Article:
My first impression will be when I see them in September, what type of shape they’re coming in in. When they get on the ice, they’ll again have an opportunity to give me a first impression because I’m not watching any videotape from last year. I don’t want to. I want every player to come in with a clean slate, and the only way to do that is if I don’t have any preconceived notions on how a kid is.

Q: You had numerous Minnesota natives on your CC roster last year. What has to be done to make sure you keep the best local talent local?
A: I think that’s a difficult question because it’s easy to say three years from now who you should have taken. The problem arises when two kids are 18, 19 years old and one kid improves and one doesn’t, so you are always going to have some of that. It’s impossible to hit on every kid, you can’t do that. What you want to do is minimize your mistakes, and if you do make a mistake you know the kid can play somewhere within your team. I think we want to try to recruit a couple of junior players now and then to get an older, more mature player.
Some of our philosophies of what we’re looking for in a type of player is as much speed and skill as we possibly can. I’m not going to change my philosophy, because I’m here now. We have a pretty good philosophy on how a successful program is going to run. It’s not just the hockey, but finding good students and good people that want to work and listen and be part of a group.

Q: When one University program comes under academic scrutiny, how does that affect the other school’s programs?
A: It really doesn’t have an effect on how I do things. My background has always been pro-academic, to graduate kids. That’s why a large number of our kids are in summer school this year to try to catch up. I told them that if you’re behind after your sophomore year, you’re not going to have a choice — summer school is mandatory. If they’re on track after their sophomore year, they’ll graduate. It’s the first couple years you usually have to worry about.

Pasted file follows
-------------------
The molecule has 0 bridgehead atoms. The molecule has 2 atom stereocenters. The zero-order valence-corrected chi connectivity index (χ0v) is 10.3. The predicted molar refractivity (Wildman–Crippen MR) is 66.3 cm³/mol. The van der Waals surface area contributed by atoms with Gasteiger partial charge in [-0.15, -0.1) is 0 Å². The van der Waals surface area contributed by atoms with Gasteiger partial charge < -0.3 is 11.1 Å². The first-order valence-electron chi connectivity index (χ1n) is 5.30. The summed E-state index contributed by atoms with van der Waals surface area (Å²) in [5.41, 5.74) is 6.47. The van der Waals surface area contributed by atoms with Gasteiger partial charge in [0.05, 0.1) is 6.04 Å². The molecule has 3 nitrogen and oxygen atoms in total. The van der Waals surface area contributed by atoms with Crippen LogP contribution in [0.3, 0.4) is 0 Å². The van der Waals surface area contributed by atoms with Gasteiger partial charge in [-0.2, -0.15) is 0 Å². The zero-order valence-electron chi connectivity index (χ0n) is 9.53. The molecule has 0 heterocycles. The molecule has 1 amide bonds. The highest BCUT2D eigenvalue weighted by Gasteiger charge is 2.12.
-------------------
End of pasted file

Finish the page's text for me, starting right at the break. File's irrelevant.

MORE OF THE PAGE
I was the same way, I was a “C” student my first two years , and a “B” student my junior and senior year. You learn how it works, you learn time management a little bit better, and you’re a little more mature.

Q: Talk a little about your hockey career. You were drafted by the Philadelphia Flyers.
A: I think I was an average college hockey player (at Notre Dame), played regularly and was more of a player that achieved what I did through hard work. I was more of a defensive defensemen, killed penalties, never played power play.
I think I was realistic enough to know when I was graduating that I didn’t see myself as ever being good enough to ever play in the NHL, so what was the point of going that route? That’s why I chose to get involved in coaching rather than beat my head in the minors.

Q: You were an All-State linebacker in high school. Who were some of your gridiron favorites?
A: I was a big time Vikings fan growing up. I remember when they lost their first Super Bowl, I cried; I was just a little kid. I still am a big fan. I think it’s unfortunate that the Vikings never won a Super Bowl, because I think a lot of players never got their due.

Q: What do you expect the first CC series in November to be like for you?
A: To be honest it’s not going to be something I’m looking forward to. I think playing CC will be very difficult for about three years, until all the players have cycled out. You have a vested interest in those kids and I want them to do well, I do. You recruit those players, you work with them; it’s going to be very strange going there to play this year, very strange.
I have nothing but wonderful memories there. The people were very good to me, the kids were great, but that’s a weekend I’m not looking forward to at all.

Q: How much patience do you think you will be afforded by hockey fans?
A: I’m not a savior. I always say coaches don’t get stupid over the summer, but sometimes personnel changes a little bit. All I want to do is try to put in some of our philosophies this year, not only just in hockey, but in the classroom. It’s really important for me to try to get these kids to graduate in four years; that’s what you’re here for. It’s important to me that they go to classes, and it’s important to me that they be good citizens.
I think for the most part they’ve been that way throughout the years and we want that to continue. Those are the parts of your program you want to put in place so you have your foundation. We’re not going to change necessarily the wins and losses overnight, I understand that. What we want to do is put things in place so we can be better down the road. The decision that I’ve always made with the program is what’s better in the long run, not necessarily what’s good for today.

David La Vaque welcomes comments at [email protected].